How to Get Your Skydiving Certification in Oklahoma

Monday, January 31, 2022

If you’ve landed on this blog post, it’s likely you’ve been doing some serious daydreaming! You want to become a skydiver! Welcome to the club! Our owner and team all started where you are right now and we’re happy to say that it’s completely possible to realize your dreams even if you don’t consider yourself an adrenaline junkie (you don’t have to be). Skydiving is all about fun, empowerment, joy and peace and it’s why we became licensed skydivers ourselves – feeling good, feels good!

There’s a lot to know about how to become a certified skydiver, and our goal is to simplify the understanding of this process as it can be information overload. Becoming a certified skydiver involves five distinct phases:

  1. Enroll and complete AFF
  2. Make solo jumps and complete the A-License Proficiency Card
  3. Learn to Pack
  4. Pass the Tests
  5. Submit Your Paperwork!

Let’s begin with the strange acronym that you’ll see over and over again related to becoming a certified skydiver – AFF.

What is AFF?

AFF is an acronym for ‘Accelerated Free Fall.’ Accelerated Free Fall is the most modern form of skydiver training allowing new skydivers to exit an aircraft between 10,000′ and 14,000′, free falling to 4,000′ and requiring the student to deploy their own parachute.AFF Skydiving: Becoming A Certified Skydiver

Prior to AFF, the most common training method was known as ‘Static Line.” The static line method involved a low altitude exit between 3,000′ and 4,000’. Upon exiting, a static line connected to the aircraft and the jumper’s main parachute would open the parachute immediately, resulting in no free fall for the student.

This way of teaching is less expensive, but takes much longer to progress to free fall and is why AFF is so advantageous. The AFF method accelerates the process to experience free fall from jump number one, hence the strangely long term.

Skydiving Certification - What To Know

What does it mean to be a certified skydiver?

To be a certified skydiver means to get a skydiving license. In skydiving, there are four skydiving licenses to achieve: A, B, C and D. The goal of a skydiving student is to attain the A license.

Do you acquire your A-license at the completion of AFF?

No. The AFF course teaches an individual the foundational skills to skydive solo in seven jumps. Thereafter, additional skills need to be acquired to earn an A license and be deemed a certified or “licensed skydiver.”

Earning an A license requires an individual to:

  • Complete 25 jumps
  • Complete the skill demonstration tasks on the A-license Proficiency Card.
  • Complete five group freefall skydives involving at least two participants.
  • Pass the USPA-developed written and oral USPA A-license exams.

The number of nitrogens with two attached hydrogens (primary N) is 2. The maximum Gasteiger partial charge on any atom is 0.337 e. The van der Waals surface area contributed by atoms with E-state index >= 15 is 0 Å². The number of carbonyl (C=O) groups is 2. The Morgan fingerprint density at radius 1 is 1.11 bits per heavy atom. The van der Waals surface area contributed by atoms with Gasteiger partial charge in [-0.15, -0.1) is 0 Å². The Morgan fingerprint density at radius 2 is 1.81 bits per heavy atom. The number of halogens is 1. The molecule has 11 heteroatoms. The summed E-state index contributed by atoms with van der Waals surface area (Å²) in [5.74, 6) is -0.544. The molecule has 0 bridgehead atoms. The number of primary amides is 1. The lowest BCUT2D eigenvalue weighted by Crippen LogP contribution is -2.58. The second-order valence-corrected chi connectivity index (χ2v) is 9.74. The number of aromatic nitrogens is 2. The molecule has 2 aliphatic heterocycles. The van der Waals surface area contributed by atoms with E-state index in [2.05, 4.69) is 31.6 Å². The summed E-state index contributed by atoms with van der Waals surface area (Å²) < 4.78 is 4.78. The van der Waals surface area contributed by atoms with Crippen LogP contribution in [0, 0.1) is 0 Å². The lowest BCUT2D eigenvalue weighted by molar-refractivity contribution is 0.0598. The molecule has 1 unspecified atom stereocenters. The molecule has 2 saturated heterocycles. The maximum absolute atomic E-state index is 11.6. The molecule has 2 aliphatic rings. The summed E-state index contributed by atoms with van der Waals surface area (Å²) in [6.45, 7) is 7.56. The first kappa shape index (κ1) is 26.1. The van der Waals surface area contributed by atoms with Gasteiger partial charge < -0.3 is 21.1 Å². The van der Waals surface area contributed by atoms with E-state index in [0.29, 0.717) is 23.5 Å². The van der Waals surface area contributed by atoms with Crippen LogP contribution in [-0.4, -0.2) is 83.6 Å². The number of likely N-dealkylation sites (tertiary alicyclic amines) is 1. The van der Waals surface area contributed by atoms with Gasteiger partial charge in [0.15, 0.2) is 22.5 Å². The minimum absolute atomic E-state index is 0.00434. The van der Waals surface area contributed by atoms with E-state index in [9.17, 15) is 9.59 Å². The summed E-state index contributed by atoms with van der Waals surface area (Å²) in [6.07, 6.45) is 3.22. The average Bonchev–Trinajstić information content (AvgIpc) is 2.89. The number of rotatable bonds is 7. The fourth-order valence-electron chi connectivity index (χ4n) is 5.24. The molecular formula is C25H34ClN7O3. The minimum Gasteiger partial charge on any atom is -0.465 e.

• Receive the signature and official stamp on the USPA A License Proficiency Card.
  • Complete and have the signed USPA A License Proficiency Card validated within 60-days of completion by sending the card to USPA Headquarters. Once validated, USPA will issue a license number that becomes a permanent record of the member.


What are the components that lead to earning the skydiving license?

To summarize the journey from daydream to licensure, the process can be broken down to five distinct phases:

  • Complete the 7 Jump AFF Course
  • Make 18 solo skydives with a coach and others to complete the requirements on the A-license Proficiency Card
  • Learn to pack a parachute
  • Pass the written and oral exams
  • Submit your paperwork to USPA and make it official!
How quickly can you become a licensed skydiver?

There is no black and white answer because it depends on multiple variables – namely the weather and your time commitment. If the weather is favorable and you have the ability to be at the DZ as much as possible, then the program can be completed in as little as four weeks.

It’s important to note that at least one skydive must be made every 30 days in order to stay current and avoid the need to repeat the last completed AFF level. If you’ve completed the AFF program, but haven’t jumped within 30 days, you’ll be required to hire a coach to make a recurrency jump.

What advice can you offer to help ensure a student gets their skydiving license?

Patience – This isn’t a fast process because weather is likely to cause delays. Don’t fight it – this is part of the skydiving journey. Remember, it’s about having fun and soaking up knowledge!

Planning – Learning to skydive is an expensive undertaking, so budget accordingly.

Being Scared is Okay – You’ll have many mental battles as you swing from “I really want to do this!” to “Am I completely crazy?” We’ve all been there and it’s part of the process. Anything that challenges you will cause you to doubt whether it’s training for a marathon to jumping out of planes!

Do You Need To Own Your Own Equipment?

No, you do not need to own your own skydiving equipment while becoming a licensed skydiver. The dropzone will supply you with your gear. In skydiving, it’s not recommended that you buy your equipment until after you’ve got your license.

At that point, it’s advised to only buy used gear until your skills advance because you’ll soon outgrow your skills-specific gear in a short time!

What if I can't afford to learn to skydive, is the dream over?

Many of today’s world champion skydivers started without enough resources to learn! The good news is there are many tasks needed to be done at a dropzone that can be done as trade. These tasks are usually associated with:

  • Packing parachutes
  • Running manifest
  • Working with Ground Ops
  • DZ maintenance

Skydiving License Costs

Learning to SkydiveCosts
Solo Jumps to Jump 25 (approximation)$1,600
Packing Class$40
USPA License Fee$36

Are you ready to begin your journey into the amazing world of skydiving? If so, click the button below and LET’s GO!!!!!!

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